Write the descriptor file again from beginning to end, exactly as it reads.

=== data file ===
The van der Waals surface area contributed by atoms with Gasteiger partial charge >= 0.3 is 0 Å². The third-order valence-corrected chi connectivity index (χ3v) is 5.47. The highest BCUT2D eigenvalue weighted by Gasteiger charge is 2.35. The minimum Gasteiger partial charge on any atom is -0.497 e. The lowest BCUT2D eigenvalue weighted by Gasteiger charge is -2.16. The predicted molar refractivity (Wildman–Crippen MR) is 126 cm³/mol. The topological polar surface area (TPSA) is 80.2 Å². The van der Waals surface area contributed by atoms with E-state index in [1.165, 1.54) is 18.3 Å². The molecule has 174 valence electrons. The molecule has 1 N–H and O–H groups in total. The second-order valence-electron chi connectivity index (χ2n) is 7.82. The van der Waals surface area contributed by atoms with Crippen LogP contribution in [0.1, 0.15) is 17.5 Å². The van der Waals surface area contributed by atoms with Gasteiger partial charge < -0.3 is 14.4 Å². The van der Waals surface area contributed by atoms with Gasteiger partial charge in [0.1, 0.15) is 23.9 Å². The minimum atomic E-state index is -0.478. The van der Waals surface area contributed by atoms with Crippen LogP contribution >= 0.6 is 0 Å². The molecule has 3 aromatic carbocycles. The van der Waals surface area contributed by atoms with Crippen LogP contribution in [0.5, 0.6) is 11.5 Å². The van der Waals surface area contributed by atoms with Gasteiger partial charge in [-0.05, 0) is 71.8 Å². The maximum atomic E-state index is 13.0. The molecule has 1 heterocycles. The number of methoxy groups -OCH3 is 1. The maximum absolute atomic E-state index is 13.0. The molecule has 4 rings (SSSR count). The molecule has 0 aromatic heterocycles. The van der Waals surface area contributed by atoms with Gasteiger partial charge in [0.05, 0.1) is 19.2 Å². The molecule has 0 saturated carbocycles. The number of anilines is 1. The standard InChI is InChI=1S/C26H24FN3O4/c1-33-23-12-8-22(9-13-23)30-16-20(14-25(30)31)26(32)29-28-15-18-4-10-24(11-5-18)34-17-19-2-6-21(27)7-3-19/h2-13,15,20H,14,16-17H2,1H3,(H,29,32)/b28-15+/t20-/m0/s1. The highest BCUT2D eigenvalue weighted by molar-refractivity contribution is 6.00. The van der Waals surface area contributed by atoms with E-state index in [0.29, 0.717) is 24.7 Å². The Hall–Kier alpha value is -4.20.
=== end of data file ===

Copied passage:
The van der Waals surface area contributed by atoms with Gasteiger partial charge >= 0.3 is 0 Å². The third-order valence-corrected chi connectivity index (χ3v) is 5.47. The highest BCUT2D eigenvalue weighted by Gasteiger charge is 2.35. The minimum Gasteiger partial charge on any atom is -0.497 e. The lowest BCUT2D eigenvalue weighted by Gasteiger charge is -2.16. The predicted molar refractivity (Wildman–Crippen MR) is 126 cm³/mol. The topological polar surface area (TPSA) is 80.2 Å². The van der Waals surface area contributed by atoms with E-state index in [1.165, 1.54) is 18.3 Å². The molecule has 174 valence electrons. The molecule has 1 N–H and O–H groups in total. The second-order valence-electron chi connectivity index (χ2n) is 7.82. The van der Waals surface area contributed by atoms with Crippen LogP contribution in [0.1, 0.15) is 17.5 Å². The van der Waals surface area contributed by atoms with Gasteiger partial charge < -0.3 is 14.4 Å². The van der Waals surface area contributed by atoms with Gasteiger partial charge in [0.1, 0.15) is 23.9 Å². The minimum atomic E-state index is -0.478. The van der Waals surface area contributed by atoms with Crippen LogP contribution >= 0.6 is 0 Å². The molecule has 3 aromatic carbocycles. The van der Waals surface area contributed by atoms with Crippen LogP contribution in [0.5, 0.6) is 11.5 Å². The van der Waals surface area contributed by atoms with Gasteiger partial charge in [-0.05, 0) is 71.8 Å². The maximum atomic E-state index is 13.0. The molecule has 1 heterocycles. The number of methoxy groups -OCH3 is 1. The maximum absolute atomic E-state index is 13.0. The molecule has 4 rings (SSSR count). The molecule has 0 aromatic heterocycles. The van der Waals surface area contributed by atoms with Gasteiger partial charge in [0.05, 0.1) is 19.2 Å². The molecule has 0 saturated carbocycles. The number of anilines is 1. The standard InChI is InChI=1S/C26H24FN3O4/c1-33-23-12-8-22(9-13-23)30-16-20(14-25(30)31)26(32)29-28-15-18-4-10-24(11-5-18)34-17-19-2-6-21(27)7-3-19/h2-13,15,20H,14,16-17H2,1H3,(H,29,32)/b28-15+/t20-/m0/s1. The highest BCUT2D eigenvalue weighted by molar-refractivity contribution is 6.00. The van der Waals surface area contributed by atoms with E-state index in [0.29, 0.717) is 24.7 Å². The Hall–Kier alpha value is -4.20.